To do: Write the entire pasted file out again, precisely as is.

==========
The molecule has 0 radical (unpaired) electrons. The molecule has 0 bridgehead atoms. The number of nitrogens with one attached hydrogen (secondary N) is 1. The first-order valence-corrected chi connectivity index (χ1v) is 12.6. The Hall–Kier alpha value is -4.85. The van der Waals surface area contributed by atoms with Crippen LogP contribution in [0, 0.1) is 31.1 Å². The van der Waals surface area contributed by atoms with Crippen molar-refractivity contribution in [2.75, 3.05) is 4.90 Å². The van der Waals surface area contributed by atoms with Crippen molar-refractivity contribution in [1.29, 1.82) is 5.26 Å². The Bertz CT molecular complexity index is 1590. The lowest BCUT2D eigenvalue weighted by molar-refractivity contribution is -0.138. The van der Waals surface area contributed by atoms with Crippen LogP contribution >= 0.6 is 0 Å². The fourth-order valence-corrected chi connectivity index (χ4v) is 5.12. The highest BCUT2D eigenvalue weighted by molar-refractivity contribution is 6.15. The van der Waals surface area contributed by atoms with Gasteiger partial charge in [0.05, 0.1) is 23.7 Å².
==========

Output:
The molecule has 0 radical (unpaired) electrons. The molecule has 0 bridgehead atoms. The number of nitrogens with one attached hydrogen (secondary N) is 1. The first-order valence-corrected chi connectivity index (χ1v) is 12.6. The Hall–Kier alpha value is -4.85. The van der Waals surface area contributed by atoms with Crippen LogP contribution in [0, 0.1) is 31.1 Å². The van der Waals surface area contributed by atoms with Crippen molar-refractivity contribution in [2.75, 3.05) is 4.90 Å². The van der Waals surface area contributed by atoms with Crippen molar-refractivity contribution in [1.29, 1.82) is 5.26 Å². The Bertz CT molecular complexity index is 1590. The lowest BCUT2D eigenvalue weighted by molar-refractivity contribution is -0.138. The van der Waals surface area contributed by atoms with Crippen LogP contribution >= 0.6 is 0 Å². The fourth-order valence-corrected chi connectivity index (χ4v) is 5.12. The highest BCUT2D eigenvalue weighted by molar-refractivity contribution is 6.15. The van der Waals surface area contributed by atoms with Gasteiger partial charge in [0.05, 0.1) is 23.7 Å².